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United States v. Cassese

decided: November 1, 1979.

UNITED STATES OF AMERICA, APPELLEE,
v.
WILLIAM P. CASSESE AND SAUL DUARTE DIAZ, APPELLANTS



Appeal from a judgment of civil contempt entered in the United States District Court for the Eastern District of New York, by Edward R. Neaher, J . Reversed.

Before Meskill and Kearse, Circuit Judges, and Dooling,*fn* District Judge.

Author: Meskill

On May 30, 1979, appellants William P. Cassese and Saul Duarte Diaz were indicted in the Eastern District of New York, along with Manuela Fernandez and David Yemzow, in a three count indictment charging the four defendants with possessing with intent to distribute cocaine, importing cocaine, and conspiring to import and distribute cocaine, in violation of 21 U.S.C. §§ 841(a)(1), 846, 952(a), 960(a)(1) and 963 and 18 U.S.C. § 2. Cassese, Diaz and Fernandez each pleaded guilty to one count of the indictment after the government agreed to request dismissal of the remaining counts at the time of sentencing; Yemzow elected to go to trial.

At the time of their pleas both Cassese and Diaz indicated to the government that they would not testify against any accomplices. After the acceptance of the pleas by the district court, the government, seeking what had not been obtained in plea negotiation, moved under 18 U.S.C. § 6003 for an order compelling the testimony of Cassese and Diaz at Yemzow's trial through a grant of use immunity under 18 U.S.C. § 6002.*fn1 Judge Neaher, of the United States District Court for the Eastern District of New York, granted the government's motion.

Subsequently, after learning that appellants might refuse to testify at Yemzow's trial despite the district court's grant of immunity, the government moved for an order under Fed.R.Crim.P. 15 authorizing the government to depose appellants before the commencement of Yemzow's trial. At the urging of the government, this motion was granted before appellants were sentenced.

Before the date set by Judge Neaher for the depositions, Cassese requested and received a stay of the district court's order, to allow him to file in this Court a petition for a writ of mandamus directing that the deposition order be vacated. After Cassese's petition was denied by this Court, without opinion, Judge Neaher again ordered that the deposition proceed, with sentencing to follow shortly thereafter. Cassese and Diaz both refused to testify at the deposition and Judge Neaher held them both in contempt, ordering them confined pursuant to 28 U.S.C. § 1826.*fn2 Cassese, later joined by Diaz, filed a notice of appeal in this Court and moved for an order staying the contempt citation pending this appeal. Subsequently, the government represented to this Court that any time served by appellants under the contempt citation would be credited toward their eventual sentences if this appeal were successful and the stay were denied as moot.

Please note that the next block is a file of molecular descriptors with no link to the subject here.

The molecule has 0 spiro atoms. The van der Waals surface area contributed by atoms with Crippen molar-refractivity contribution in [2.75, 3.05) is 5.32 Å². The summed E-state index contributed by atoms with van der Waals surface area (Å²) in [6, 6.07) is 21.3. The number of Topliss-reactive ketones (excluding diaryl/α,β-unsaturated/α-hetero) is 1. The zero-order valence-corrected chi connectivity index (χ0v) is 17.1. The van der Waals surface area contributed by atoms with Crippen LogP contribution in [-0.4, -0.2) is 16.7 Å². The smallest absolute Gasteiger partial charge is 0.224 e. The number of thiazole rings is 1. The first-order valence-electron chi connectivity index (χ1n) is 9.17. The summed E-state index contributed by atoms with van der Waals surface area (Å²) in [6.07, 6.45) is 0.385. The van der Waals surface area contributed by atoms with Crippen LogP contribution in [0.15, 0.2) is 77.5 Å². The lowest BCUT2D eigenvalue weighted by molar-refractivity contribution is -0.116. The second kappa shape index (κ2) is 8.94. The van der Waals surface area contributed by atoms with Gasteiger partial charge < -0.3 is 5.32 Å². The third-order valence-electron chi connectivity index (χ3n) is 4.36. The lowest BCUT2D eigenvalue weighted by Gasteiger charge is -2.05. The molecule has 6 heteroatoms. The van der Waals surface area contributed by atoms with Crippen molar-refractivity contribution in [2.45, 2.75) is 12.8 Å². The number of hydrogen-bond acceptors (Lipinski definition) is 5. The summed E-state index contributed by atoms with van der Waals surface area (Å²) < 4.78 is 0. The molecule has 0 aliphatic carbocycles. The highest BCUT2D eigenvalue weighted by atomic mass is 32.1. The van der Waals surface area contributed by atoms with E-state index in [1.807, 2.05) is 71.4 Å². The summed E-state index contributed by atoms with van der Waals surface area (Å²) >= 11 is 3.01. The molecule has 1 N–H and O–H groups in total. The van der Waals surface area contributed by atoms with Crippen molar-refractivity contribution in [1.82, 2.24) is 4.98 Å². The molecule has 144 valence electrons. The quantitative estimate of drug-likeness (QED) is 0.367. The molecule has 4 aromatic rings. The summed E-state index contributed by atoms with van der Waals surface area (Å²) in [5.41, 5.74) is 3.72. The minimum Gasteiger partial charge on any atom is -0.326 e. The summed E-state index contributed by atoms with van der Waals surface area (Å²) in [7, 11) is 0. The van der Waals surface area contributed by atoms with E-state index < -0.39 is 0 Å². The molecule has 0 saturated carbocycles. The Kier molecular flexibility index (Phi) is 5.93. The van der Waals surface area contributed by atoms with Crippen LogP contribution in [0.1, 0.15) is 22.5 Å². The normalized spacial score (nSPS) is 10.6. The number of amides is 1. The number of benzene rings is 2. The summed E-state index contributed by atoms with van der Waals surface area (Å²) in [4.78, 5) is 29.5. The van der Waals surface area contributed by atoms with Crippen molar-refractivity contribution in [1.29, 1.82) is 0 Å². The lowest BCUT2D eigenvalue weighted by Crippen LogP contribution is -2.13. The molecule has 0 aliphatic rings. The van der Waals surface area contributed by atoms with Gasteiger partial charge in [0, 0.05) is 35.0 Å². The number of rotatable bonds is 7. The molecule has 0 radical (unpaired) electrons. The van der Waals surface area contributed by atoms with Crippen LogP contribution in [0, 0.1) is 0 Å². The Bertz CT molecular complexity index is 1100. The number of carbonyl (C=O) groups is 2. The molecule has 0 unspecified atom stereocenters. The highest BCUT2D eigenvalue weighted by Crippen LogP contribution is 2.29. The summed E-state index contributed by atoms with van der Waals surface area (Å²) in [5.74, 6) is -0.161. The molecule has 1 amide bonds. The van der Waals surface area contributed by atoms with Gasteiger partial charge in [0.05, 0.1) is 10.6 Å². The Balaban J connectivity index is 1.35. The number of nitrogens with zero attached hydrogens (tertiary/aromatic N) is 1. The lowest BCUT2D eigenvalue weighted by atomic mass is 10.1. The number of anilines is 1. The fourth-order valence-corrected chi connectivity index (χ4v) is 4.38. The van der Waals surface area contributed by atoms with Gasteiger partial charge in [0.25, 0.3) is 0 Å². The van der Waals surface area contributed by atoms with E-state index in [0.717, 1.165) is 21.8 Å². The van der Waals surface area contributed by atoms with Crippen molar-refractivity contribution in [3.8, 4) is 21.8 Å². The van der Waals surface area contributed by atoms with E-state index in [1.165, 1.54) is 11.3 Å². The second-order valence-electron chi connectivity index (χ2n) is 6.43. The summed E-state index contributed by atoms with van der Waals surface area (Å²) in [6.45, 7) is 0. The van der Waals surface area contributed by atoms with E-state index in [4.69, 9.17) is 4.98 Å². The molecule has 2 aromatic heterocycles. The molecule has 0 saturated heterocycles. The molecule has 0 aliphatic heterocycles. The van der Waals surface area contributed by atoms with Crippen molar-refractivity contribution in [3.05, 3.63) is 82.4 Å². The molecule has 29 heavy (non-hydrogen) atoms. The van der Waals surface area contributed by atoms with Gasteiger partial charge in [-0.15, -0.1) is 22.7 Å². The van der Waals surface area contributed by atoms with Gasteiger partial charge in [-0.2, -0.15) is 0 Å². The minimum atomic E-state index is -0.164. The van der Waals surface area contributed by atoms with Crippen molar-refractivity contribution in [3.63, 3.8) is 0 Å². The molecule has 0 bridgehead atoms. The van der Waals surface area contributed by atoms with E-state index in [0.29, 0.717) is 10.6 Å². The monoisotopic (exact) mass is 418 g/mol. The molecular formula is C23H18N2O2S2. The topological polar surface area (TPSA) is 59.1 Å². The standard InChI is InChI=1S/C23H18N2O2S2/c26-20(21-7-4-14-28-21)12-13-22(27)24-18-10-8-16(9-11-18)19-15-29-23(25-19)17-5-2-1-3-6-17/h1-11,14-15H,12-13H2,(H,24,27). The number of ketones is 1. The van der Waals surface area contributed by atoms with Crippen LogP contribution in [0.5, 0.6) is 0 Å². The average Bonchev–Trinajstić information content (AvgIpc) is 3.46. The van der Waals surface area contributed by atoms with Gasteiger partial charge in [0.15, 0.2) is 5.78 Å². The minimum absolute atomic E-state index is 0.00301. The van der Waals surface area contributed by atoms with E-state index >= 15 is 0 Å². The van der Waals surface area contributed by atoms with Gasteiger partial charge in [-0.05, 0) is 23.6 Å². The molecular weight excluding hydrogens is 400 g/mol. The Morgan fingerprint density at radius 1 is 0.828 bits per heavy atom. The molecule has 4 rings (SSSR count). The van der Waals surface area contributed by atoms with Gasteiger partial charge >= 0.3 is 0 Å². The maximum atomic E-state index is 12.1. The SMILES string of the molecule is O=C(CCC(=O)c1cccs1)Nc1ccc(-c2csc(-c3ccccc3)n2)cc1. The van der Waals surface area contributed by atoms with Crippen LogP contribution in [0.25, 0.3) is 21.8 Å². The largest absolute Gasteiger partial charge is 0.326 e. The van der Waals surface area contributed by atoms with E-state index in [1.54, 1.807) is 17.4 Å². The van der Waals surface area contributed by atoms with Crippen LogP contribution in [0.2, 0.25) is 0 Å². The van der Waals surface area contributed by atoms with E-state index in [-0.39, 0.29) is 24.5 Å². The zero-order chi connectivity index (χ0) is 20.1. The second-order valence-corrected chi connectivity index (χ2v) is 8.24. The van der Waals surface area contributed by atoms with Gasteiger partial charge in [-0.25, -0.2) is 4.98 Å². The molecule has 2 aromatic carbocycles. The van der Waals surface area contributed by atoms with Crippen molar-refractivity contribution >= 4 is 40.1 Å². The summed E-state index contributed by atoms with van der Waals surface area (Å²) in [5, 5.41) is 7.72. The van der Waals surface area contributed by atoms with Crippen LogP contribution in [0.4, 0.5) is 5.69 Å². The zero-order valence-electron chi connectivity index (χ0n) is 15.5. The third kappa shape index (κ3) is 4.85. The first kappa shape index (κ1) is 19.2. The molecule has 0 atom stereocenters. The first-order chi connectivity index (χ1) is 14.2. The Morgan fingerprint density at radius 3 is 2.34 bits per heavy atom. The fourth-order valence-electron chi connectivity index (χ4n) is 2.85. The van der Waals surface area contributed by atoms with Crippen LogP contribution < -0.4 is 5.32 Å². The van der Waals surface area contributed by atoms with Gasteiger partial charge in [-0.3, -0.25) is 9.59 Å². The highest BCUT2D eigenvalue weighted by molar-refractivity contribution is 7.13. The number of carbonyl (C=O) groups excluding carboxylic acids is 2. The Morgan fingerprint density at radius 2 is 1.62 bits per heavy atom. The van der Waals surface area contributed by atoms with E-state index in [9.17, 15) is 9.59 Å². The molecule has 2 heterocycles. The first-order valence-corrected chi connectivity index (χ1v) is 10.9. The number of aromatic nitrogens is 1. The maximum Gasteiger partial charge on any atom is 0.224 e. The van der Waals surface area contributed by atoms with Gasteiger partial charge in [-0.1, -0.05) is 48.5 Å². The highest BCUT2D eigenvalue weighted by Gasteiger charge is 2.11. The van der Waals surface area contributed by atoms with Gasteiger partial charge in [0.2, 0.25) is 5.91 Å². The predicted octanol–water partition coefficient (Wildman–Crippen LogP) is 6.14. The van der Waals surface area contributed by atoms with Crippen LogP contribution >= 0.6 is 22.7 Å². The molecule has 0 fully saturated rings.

After hearing oral argument of this appeal, we directed, by order dated November 1, 1979, that the contempt citations be vacated and the order for depositions be reversed, noting that a written opinion would follow.*fn3 We have been informed by the parties that since the filing of our order appellants have been sentenced and the outstanding counts against them have been dismissed. In addition, the indictment against Yemzow, the only defendant now remaining in the case, has been dismissed without prejudice.

Discussion

The issue before us is extremely narrow and our holding is intended to be no broader. The novel question raised by the sequence of events just recounted is whether the district court properly ordered that appellants be deposed before they were sentenced.

Rule 15(d), which governs the taking of depositions in criminal cases, provides in pertinent part:

Subject to such additional conditions as the court shall provide, a deposition shall be taken and filed in the manner provided in civil actions except as otherwise provided in these rules, provided that (1) in no event shall a deposition be taken of a party defendant without his consent . . . .

(emphasis added).

Appellants argue that prior to sentencing they remained "party defendants" within the meaning of Rule 15(d) and, as such, were not subject to being deposed absent their consent. The United States Attorney for the Eastern District of New York has taken the position that only under a "hyper-technical" reading of this language could appellants be considered party defendants between the time of their pleas and the time of their sentencing.

In our view the government's argument is its own best refutation. The only reason proffered by the government for seeking a Rule 15 order prior to sentencing is their desire to capitalize on appellants' status as unsentenced party defendants. The government admittedly sought to increase the pressure on appellants to submit to depositions by adding ...


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